Pros: Speed demon! With the works: 16X DVD-ROM, Ethernet, MS Works 2001 with Word, an optical mouse and four USB ports.

Cons: Expensive; best display (15-inch LCD) adds $200 to the price tag; limited expansion capabilities.

The Deal: Too many multimedia extras to be practical for a small office unless you have specialized needs.

COMPAQ PRESARIO 7000; $2,987

Pros: Fast, with 256MB memory and 75GB hard drive; neatness counts: Upfront USB ports and easy access to expansion slots win user-friendly points.

Cons: Only a one-year warranty included; multimedia features too advanced for many of the apps out there.

The Deal: Backed by free phone support and e-mail tech assistance, it's best suited for an up-and-coming design firm that requires lots of graphics capability.


IBM Thinkpad A22P; $3,341

Pros: Runs superfast and superlong (218 minutes in battery-life tests); includes built-in floppy and everything else you might need.

Cons: Pricey; oddball 15-inch screen has very high resolution that's hard on the eyes.

The Deal: Great as a desktop replacement and for well-outfitted travelers, but check with your optometrist first.


Pros: Bright 15.1-in. screen; lifetime tech support via phone; sturdy case with room for additions; like the bunny, it keeps going and going--its 244-minute battery life on our drain tests was awesome.

Cons: So big (9.5 pounds and 14-in. wide) that it's not just a desktop replacement but could also be your desk; awkward mouse setup means your pinkie is always hitting the cursor pad; no quick-launch buttons.

The Deal: Hire a Sherpa if you plan on lugging this around, but it's powerful enough to replace your desktop.

PROSTAR 2253; $1,585

Pros: Sleek looks; crisp 14.1-in. display; comfortable keyboard; quick-launch buttons; and stellar, unlimited toll-free tech-support save time.

Cons: SiS graphics chip and Windows Me sap speed; mediocre speakers, poorly placed in wrist-rest area.

The Deal: A full-featured bargain laptop that's a decent alternative to stripped-down models from A-list vendors.


Pros: Glittery appearance; just three pounds; solid TrackPoint makes Web navigation painless.

Cons: Small, crowded ten-inch screen; dismal 98-minute battery life; no built-in drives or ports; limited tech-support hours.

The Deal: Small size means big costs, but it's not the price, it's the sacrifices that are ultimately too much.

DELL LATITUDE L400; $2,356

Pros: A light 3.6 pounds with 12.1-in. screen; incredible service and support; buy once, use everywhere: can share external drives with C-Series Dell laptops.

Cons: Lacks that ooh-and-aah factor; bulky external drives; keyboard a bit noisy.

The Deal: Solid performance, a good price, and a three-year warranty make this a great pick for remote workers.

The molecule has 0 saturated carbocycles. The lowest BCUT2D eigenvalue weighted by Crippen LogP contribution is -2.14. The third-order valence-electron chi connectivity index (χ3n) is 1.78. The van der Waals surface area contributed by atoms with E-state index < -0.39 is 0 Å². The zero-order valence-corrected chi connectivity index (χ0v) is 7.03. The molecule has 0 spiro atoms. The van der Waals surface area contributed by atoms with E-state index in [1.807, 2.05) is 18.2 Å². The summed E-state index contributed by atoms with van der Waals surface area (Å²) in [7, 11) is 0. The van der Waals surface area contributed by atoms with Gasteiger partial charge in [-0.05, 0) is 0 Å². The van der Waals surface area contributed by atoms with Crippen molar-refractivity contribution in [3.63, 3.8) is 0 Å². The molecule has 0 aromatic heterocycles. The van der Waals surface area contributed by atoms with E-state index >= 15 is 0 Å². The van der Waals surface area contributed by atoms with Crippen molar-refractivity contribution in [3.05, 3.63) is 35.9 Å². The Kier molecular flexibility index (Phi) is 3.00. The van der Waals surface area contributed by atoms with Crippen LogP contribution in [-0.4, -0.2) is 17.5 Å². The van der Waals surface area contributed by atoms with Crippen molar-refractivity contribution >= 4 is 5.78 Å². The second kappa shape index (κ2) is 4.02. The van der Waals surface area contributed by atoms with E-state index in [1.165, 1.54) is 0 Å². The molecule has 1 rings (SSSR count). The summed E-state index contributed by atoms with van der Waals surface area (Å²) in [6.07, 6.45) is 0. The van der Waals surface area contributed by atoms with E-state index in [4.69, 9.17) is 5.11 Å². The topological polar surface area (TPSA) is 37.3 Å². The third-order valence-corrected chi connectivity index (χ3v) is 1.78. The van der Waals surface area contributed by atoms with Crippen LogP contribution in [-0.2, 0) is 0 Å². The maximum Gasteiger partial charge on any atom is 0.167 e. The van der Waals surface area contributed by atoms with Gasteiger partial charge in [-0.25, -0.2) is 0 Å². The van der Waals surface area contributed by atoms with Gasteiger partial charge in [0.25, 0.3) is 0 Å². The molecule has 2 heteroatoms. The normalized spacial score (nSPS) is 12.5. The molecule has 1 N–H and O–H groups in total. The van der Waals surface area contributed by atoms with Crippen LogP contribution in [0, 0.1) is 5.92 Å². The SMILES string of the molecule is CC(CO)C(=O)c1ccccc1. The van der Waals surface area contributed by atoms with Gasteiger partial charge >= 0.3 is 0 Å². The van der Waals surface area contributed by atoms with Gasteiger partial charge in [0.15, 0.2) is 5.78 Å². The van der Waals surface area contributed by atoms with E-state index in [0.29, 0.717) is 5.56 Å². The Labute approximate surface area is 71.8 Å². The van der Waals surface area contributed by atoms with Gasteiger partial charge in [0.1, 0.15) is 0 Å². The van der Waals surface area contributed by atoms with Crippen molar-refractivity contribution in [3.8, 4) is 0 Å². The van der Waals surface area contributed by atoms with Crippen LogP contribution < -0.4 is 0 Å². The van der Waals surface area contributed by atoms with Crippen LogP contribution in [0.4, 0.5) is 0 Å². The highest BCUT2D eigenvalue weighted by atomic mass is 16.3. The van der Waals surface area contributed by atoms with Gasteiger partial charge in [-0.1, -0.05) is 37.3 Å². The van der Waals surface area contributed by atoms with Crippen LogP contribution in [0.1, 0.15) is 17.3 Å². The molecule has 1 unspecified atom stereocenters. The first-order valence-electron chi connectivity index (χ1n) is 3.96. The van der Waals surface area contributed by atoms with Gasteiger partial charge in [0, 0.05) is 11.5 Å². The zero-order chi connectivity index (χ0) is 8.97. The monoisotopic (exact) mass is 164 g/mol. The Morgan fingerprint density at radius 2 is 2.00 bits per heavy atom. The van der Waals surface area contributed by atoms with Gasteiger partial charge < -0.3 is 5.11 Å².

Pros: Packed with extra expansion ports; quick performance in a slim, 4.1-pound body; nice scroll button.

Cons: Battery blues: a mere 81 minutes of life in our tests; tech support is tough--they have to see it (carry it in or mail it); only a one-year warranty.

The Deal: Nice balance between size and features, but poor battery life means you bring a book on the plane.

DELL DIMENSION 8100 If you had the chance to outfit your whole office with state-of-the-art dream computers, what would you want included in the package? How about a Pentium 4 processor? Naturally. A 100GB hard drive and 256MB RAM? Check. You gotta have a slick flat-panel monitor and wrap it all up in a gunmetal-gray, easy-to-open-and-inspect chassis? Better buy the Dell Dimension 8100 ($2,729), which includes all of the above, and clocks in as the fastest desktop we've ever tested. It can do anything you need it to, except keep you online when the network's down. An Ethernet card is built in, but our test unit came without a dial-up modem. The Dimension is backed by Dell's 24-hour, toll-free tech support, and the one-year warranty included boasts onsite service. The 8100 might be too much for standard office use, both in its goodie-app load and its price, but if your tech budget is expandable, it's worth it. (

FUJITSU LIFEBOOK B SERIES Road warriors in your company who have a soft spot for handhelds may find the ultralight in Fujitsu's LifeBook B Series, with its PDA-like flourishes, to be their kind of laptop. Weighing in at just under three pounds and featuring a slim profile that's less than ten inches long and 1.3-inches thick, the LifeBook ($2,299) has an extra-small keyboard but makes up for it with a stylus if you'd rather command by tapping the screen. This sucker flies well, both in performance and for travel, but the keyboard limits you to simple tasks, and the battery lasts only about 90 minutes (Fujitsu does throw in an extra one). Security features are notable: The LifeBook's two PC Card slots are smart-card capable to protect access to your data, and four programmable application buttons let you set more than 800,000 different passwords. If you want to use it at work, the included port replicator adds Ethernet, a floppy drive, and serial and parallel inputs. (